Owens was elected into the Hall of Fame in February. He will enter the Hall of Fame in a class that also includes wide receiver Randy Moss, linebackers Ray Lewis, Brian Urlacher and Robert Brazile, safety Brian Dawkins, guard Jerry Kramer, and contributor Bobby Beathard.

Owens played special teams under Stewart’s direction as a rookie after coming to the 49ers in 1996.

From 2000 to ’02, Stewart worked as the 49ers’ wide receivers coach. Owens was selected to three consecutive All-Pro teams and Pro Bowls during that time. Owens ranks No. 2 all time behind Jerry Rice with 15,934 receiving yards. He is third all-time with 153 receiving touchdowns.

Stewart is set to enter his 30th NFL season as an assistant coach and his second as special-teams coordinator of the Los Angeles Chargers.

The Class of 2018 will be enshrined inside Tom Benson Hall of Fame Stadium in Canton, Ohio, on Saturday, Aug. 4.

Sherman makes his concern over Reid's free-agency status loud and clear


Sherman makes his concern over Reid's free-agency status loud and clear

Safety Eric Reid, who has 69 career starts and one Pro Bowl appearance in his five-year NFL career, remains available on the open market more than a week after the opening of free agency.

Reid has received no reported interest from NFL teams in what has been an unusually soft market for free-agent safeties. But, with Reid, there is another variable that could be playing a factor.

Reid was at the forefront of the social activism that has been a major storyline in the NFL since the beginning of the 2016 season. Reid and former 49ers quarterback Colin Kaepernick took a knee during the playing of the national anthem in protest of racial inequality in America.

Reid has remained outspoken and has taken a knee as a way to “make people uncomfortable about the issues.” Reid has been clear his protest has nothing to do with the flag or the anthem.

“The anthem is just a vehicle to get us to have those conversations,” Reid told NBC Sports Bay Area last season. “It’s the platform we have. It’s the only time we have to get the eyeballs on us to do that. If we just did locker-room talks afterward, nobody would even know. Strategically, this is the only way we thought we could do it.”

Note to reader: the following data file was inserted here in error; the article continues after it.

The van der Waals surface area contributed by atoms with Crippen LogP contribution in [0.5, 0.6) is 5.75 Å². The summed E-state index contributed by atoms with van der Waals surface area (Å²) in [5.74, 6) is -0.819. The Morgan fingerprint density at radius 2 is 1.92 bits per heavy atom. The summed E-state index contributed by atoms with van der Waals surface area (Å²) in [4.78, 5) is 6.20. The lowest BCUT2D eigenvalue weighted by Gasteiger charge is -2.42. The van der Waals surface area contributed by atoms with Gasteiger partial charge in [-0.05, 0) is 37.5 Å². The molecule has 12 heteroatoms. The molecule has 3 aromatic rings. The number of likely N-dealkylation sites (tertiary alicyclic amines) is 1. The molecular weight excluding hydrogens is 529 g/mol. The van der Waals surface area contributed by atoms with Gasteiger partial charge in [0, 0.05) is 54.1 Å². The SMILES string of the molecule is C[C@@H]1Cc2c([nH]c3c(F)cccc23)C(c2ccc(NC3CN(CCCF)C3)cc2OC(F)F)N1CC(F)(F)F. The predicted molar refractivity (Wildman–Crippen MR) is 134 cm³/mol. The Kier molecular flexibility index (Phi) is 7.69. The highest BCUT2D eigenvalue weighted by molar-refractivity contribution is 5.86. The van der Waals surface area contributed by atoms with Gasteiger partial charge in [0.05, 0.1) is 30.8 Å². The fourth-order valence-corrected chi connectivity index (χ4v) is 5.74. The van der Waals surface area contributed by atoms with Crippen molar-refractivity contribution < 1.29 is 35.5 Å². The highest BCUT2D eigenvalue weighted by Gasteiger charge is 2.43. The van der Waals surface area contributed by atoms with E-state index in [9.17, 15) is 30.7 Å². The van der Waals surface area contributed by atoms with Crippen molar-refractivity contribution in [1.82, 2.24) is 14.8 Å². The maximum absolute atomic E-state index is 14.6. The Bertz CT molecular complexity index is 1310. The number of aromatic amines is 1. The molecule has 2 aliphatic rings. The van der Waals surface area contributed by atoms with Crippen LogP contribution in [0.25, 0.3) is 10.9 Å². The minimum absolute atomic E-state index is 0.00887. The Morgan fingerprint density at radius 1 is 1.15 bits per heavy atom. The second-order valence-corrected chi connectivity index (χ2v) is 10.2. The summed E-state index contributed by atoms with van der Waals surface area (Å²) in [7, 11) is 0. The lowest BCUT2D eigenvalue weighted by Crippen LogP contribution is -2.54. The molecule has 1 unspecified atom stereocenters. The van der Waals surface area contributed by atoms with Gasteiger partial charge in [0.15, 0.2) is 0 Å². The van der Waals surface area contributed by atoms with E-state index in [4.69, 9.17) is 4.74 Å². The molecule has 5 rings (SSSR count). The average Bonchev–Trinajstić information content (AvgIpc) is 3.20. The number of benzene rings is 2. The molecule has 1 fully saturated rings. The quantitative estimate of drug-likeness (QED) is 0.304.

Veteran cornerback Richard Sherman, who signed a three-year contract with the 49ers on March 10, had been the Seattle Seahawks’ player representative. He is a vice president of the NFL Players Association. Reid was the 49ers’ union representative.

Sherman said he is keeping a close eye on Reid’s situation.

“We are concerned, because he played at a high level for just about every year that he’s played in this league,” Sherman said on Tuesday. “He’s made enough plays to be signed with a team and to make his money. He deserves his money. Safeties make a certain amount. I would think he’s top-five, top-10 safeties in this league, so he deserves to be paid accordingly.

“So there is concern there, because you would think a player of his caliber and his quality would be picked up by now. I think great teams are still looking and people are still looking for players. I’m praying that he gets picked up. But if he doesn’t, then I think there will be a conversation with the league office and the union on potential league action.”

Kaepernick never got so much as an opportunity to compete for an NFL roster spot during training camp last season. Could Reid, 26, be heading for the same fate?

Reid addressed the issue last week on social media:

“The notion that I can be a great signing for your team for cheap, not because of my skill set but because I’ve protested systemic oppression, is ludicrous. If you think is, then your mindset is part of the problem too.”

The 49ers have not placed a priority on re-signing Reid. The club already has potential starting safeties Jimmie Ward, Jaquiski Tartt and Adrian Colbert under contract for the upcoming season.

Reid, whom the 49ers traded up to select with the No. 18 overall pick in the 2013 NFL Draft, has 10 career interceptions. He appeared to thrive last season in run support as a safety who played closer to the line of scrimmage.